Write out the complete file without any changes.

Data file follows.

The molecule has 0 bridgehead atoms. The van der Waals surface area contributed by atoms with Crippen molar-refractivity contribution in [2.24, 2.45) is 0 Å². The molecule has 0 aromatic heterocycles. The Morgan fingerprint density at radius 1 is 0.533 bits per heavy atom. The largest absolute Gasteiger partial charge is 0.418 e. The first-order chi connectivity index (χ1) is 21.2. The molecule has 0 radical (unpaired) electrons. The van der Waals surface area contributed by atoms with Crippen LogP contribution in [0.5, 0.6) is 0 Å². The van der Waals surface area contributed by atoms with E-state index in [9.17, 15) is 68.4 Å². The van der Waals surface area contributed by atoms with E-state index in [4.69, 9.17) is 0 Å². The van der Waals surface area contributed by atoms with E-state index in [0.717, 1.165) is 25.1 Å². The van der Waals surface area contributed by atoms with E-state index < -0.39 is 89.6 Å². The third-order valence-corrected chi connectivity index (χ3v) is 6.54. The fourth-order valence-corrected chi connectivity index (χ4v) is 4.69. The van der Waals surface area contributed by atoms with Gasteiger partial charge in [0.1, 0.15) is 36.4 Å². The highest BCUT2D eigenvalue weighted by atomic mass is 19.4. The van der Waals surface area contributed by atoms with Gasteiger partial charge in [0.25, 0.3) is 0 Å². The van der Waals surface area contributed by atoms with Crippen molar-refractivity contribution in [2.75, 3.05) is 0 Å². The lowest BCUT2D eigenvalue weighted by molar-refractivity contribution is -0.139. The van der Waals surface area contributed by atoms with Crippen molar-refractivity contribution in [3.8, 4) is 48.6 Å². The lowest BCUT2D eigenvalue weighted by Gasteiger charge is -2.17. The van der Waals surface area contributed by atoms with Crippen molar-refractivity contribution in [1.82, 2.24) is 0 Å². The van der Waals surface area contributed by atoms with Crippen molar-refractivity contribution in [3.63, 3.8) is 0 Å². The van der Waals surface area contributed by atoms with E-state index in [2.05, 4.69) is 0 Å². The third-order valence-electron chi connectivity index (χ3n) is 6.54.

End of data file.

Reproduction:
The molecule has 0 bridgehead atoms. The van der Waals surface area contributed by atoms with Crippen molar-refractivity contribution in [2.24, 2.45) is 0 Å². The molecule has 0 aromatic heterocycles. The Morgan fingerprint density at radius 1 is 0.533 bits per heavy atom. The largest absolute Gasteiger partial charge is 0.418 e. The first-order chi connectivity index (χ1) is 21.2. The molecule has 0 radical (unpaired) electrons. The van der Waals surface area contributed by atoms with Crippen LogP contribution in [0.5, 0.6) is 0 Å². The van der Waals surface area contributed by atoms with E-state index in [9.17, 15) is 68.4 Å². The van der Waals surface area contributed by atoms with E-state index in [4.69, 9.17) is 0 Å². The van der Waals surface area contributed by atoms with E-state index in [0.717, 1.165) is 25.1 Å². The van der Waals surface area contributed by atoms with E-state index < -0.39 is 89.6 Å². The third-order valence-corrected chi connectivity index (χ3v) is 6.54. The fourth-order valence-corrected chi connectivity index (χ4v) is 4.69. The van der Waals surface area contributed by atoms with Gasteiger partial charge in [0.1, 0.15) is 36.4 Å². The highest BCUT2D eigenvalue weighted by atomic mass is 19.4. The van der Waals surface area contributed by atoms with Gasteiger partial charge in [0.25, 0.3) is 0 Å². The van der Waals surface area contributed by atoms with Crippen molar-refractivity contribution in [2.75, 3.05) is 0 Å². The lowest BCUT2D eigenvalue weighted by molar-refractivity contribution is -0.139. The van der Waals surface area contributed by atoms with Crippen molar-refractivity contribution in [3.8, 4) is 48.6 Å². The lowest BCUT2D eigenvalue weighted by Gasteiger charge is -2.17. The van der Waals surface area contributed by atoms with Crippen molar-refractivity contribution in [1.82, 2.24) is 0 Å². The van der Waals surface area contributed by atoms with Crippen molar-refractivity contribution in [3.63, 3.8) is 0 Å². The van der Waals surface area contributed by atoms with E-state index in [2.05, 4.69) is 0 Å². The third-order valence-electron chi connectivity index (χ3n) is 6.54.